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And the CoSN Winners Are...

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As technology continues to push the envelope around the learning experience, it’s not enough for a district simply to install computers. The Consortium of School Networking (CoSN), a nonprofit group of school leaders dedicated to advancing the use of technology in the K–12 environment, recognizes those people and districts that go beyond the ordinary to integrate technology into the classroom experience. Winners in four categories—two TEAM awards, the Withrow Award, and the Award for Excellence in Public Service—were honored in late March in San Francisco during CoSN’s annual networking conference.

The Team Awards
This award recognizes two districts that significantly impacted the role of technology in transforming learning.

Despite being in a rural district of fewer than 1,500, students in the Kiel Area (WI) School District have many of the same learning opportunities as their urban counterparts. The district started a technology push eight years ago after voters approved exceeding the per-pupil spending cap to generate $150,000 a year for technology. District schools include a K–4 charter elementary school with a one-to-one wireless laptop ratio for pupils and staff. The Kiel eSchool, an online charter school, serves students in grades 6–12 year-round, with courses that aren’t offered locally and the capacity to allow students to work at their own pace to master one concept before moving on to the next.

Technology is also essential to the learning and outreach activities at St. Joseph’s Academy, a Catholic girls’ school in Baton Rouge. Every student and teacher has a Dell laptop for the wireless networking campus, and lessons have been redesigned to maximize use of technology. “We made significant changes to treat technology as a critical application,” says Jane Metcalf, director of technology.Selected students are trained and certified to work on the help desk that maintains and repairs computers, becoming paid part-time workers. Students also have set up computer labs at two local elementary schools and six public schools and two orphanages in Cordoba, Mexico.

Withrow Award
Named after Frank Withrow, a longtime pioneer of K–12 educational technology, this award recognizes a leader in tech innovation.

Michael Burke views this honor more as a recognition of his 38 years in education than for the 11 years he’s spent as director of district media and technology services for Edina (MN) Public Schools. “Kids come in with a strong comfort level around digital technology,” said Burke of the 7,500-student district in a Minneapolis suburb. “We were analog, but they can multitask. We need to take advantage of that capability to help students be better motivated in the classroom.” Edina has invested heavily in technology during Burke’s tenure, moving from one computer per classroom and one computer lab per school in 1997 to a four-to-one student-to-computer ratio today. All computers used in the district are connected to the Internet and the district intranet through a fiber optic network.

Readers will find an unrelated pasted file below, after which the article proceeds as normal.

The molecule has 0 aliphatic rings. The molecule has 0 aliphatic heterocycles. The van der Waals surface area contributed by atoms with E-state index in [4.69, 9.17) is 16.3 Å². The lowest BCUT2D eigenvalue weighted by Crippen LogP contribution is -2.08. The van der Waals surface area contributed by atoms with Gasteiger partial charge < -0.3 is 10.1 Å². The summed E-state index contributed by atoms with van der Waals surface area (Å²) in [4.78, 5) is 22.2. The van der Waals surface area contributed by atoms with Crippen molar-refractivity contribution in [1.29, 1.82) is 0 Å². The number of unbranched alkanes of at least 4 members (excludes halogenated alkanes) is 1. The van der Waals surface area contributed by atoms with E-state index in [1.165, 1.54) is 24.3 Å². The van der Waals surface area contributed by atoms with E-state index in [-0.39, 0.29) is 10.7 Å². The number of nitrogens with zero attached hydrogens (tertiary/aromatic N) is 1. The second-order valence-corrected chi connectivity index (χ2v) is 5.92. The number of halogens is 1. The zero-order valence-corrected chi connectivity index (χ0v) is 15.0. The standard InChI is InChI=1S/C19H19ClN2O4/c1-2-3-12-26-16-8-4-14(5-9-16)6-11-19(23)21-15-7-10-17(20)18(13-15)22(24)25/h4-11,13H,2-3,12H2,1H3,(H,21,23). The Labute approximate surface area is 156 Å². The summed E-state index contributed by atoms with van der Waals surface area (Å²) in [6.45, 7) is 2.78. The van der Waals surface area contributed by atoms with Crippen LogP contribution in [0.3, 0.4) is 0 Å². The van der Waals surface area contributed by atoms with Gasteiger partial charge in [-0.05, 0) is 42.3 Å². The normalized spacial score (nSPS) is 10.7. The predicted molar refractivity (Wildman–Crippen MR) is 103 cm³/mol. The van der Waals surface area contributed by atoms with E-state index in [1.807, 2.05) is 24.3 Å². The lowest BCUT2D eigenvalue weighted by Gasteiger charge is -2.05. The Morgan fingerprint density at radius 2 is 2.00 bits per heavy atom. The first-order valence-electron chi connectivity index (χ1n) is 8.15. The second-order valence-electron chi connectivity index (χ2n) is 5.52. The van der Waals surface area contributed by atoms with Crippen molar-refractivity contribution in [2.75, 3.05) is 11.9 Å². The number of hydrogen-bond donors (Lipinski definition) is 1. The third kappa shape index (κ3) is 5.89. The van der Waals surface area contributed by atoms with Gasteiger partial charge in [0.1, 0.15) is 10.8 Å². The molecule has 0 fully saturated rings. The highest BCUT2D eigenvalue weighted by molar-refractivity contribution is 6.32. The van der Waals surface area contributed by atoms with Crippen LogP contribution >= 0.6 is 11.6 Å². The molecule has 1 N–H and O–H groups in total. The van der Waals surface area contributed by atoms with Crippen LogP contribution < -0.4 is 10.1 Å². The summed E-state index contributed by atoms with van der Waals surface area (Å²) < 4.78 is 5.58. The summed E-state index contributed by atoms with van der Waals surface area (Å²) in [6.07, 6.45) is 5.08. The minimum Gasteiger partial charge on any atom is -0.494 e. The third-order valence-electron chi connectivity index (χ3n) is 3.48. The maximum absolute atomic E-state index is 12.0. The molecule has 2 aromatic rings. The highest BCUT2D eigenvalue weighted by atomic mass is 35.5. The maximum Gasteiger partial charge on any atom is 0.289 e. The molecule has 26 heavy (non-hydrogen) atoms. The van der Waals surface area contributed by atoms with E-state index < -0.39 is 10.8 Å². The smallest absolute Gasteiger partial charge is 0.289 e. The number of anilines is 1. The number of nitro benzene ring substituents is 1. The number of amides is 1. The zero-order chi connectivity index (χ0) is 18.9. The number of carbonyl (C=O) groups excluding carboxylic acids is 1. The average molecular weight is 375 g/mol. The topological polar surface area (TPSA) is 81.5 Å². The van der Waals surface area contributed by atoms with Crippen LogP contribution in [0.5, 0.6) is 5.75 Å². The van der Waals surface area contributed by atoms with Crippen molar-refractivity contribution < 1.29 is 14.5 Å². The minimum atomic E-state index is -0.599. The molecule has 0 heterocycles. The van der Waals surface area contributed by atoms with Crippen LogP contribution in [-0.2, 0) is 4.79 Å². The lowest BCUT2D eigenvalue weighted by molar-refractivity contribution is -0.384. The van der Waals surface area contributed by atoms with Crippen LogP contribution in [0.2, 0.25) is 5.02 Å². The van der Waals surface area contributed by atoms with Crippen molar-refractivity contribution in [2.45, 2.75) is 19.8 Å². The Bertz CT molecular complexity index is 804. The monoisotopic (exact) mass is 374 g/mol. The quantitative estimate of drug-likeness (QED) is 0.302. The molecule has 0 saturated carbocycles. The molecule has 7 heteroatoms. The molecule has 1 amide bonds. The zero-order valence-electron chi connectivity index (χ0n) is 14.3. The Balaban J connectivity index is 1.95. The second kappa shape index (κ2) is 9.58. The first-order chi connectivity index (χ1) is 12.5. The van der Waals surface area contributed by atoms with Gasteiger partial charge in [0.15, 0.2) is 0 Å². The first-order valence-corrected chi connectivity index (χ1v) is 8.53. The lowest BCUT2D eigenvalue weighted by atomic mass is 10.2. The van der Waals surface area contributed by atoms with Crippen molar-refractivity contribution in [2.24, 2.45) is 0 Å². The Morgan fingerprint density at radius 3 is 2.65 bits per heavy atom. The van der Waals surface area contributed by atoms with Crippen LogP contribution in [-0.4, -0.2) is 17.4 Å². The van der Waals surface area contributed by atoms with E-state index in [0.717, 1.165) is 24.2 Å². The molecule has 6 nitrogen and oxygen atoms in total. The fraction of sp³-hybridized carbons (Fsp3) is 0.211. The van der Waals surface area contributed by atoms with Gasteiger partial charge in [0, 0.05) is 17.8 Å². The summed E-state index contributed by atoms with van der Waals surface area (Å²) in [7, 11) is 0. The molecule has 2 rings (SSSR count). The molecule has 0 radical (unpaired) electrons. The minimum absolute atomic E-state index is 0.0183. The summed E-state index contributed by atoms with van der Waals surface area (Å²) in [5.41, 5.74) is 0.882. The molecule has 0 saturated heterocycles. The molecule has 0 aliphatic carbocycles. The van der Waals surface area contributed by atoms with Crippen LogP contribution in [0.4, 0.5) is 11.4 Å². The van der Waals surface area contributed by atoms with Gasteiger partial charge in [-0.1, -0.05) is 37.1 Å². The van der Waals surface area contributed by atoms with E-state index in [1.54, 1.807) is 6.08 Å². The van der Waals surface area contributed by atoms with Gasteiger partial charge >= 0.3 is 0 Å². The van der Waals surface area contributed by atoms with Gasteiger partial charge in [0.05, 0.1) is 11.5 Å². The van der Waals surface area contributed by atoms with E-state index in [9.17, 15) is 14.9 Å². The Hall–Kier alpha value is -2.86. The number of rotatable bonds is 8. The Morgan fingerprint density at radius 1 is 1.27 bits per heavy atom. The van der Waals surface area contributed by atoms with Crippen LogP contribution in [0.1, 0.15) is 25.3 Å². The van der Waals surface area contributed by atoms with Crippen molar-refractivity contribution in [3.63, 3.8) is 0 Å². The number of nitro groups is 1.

Burke led the establishment of a secure web portal for parents of secondary students through which they and their students can check grades, course scope and sequence, assignments and calendar, as well as access online resources and teacher web sites. He oversaw a $3.2 million upgrade of the district’s voice, video, and data network in conjunction with the district’s Technology Advisory Team, which Burke chairs. He also co-chairs the school board’s technology budget oversight committee, which oversees district technology funding initiatives.

Award for Excellence in Public Service
This award recognizes the outstanding work of an elected or appointed public official to promote the use of technology in K–12 education.

During his first term in office, Pennsylvania Governor Edward G. Rendell won $1.8 billion in increases for education spending for PreK–12. Now in the first year of his second term, Rendell has proposed a $500 million increase for the 2007–2008 budget year. It includes $26 million for Classrooms for the Future, which will transform teaching and learning by equipping 100 high schools with laptop computers on every student desk in English, math, science, and history classrooms. This $250 million, three-year comprehensive high school reform project creates the chance for every student in the commonwealth to go to high school, where they will find a laptop on every desk and a teacher highly qualified and prepared to use these resources to help students become 21st-century learners.

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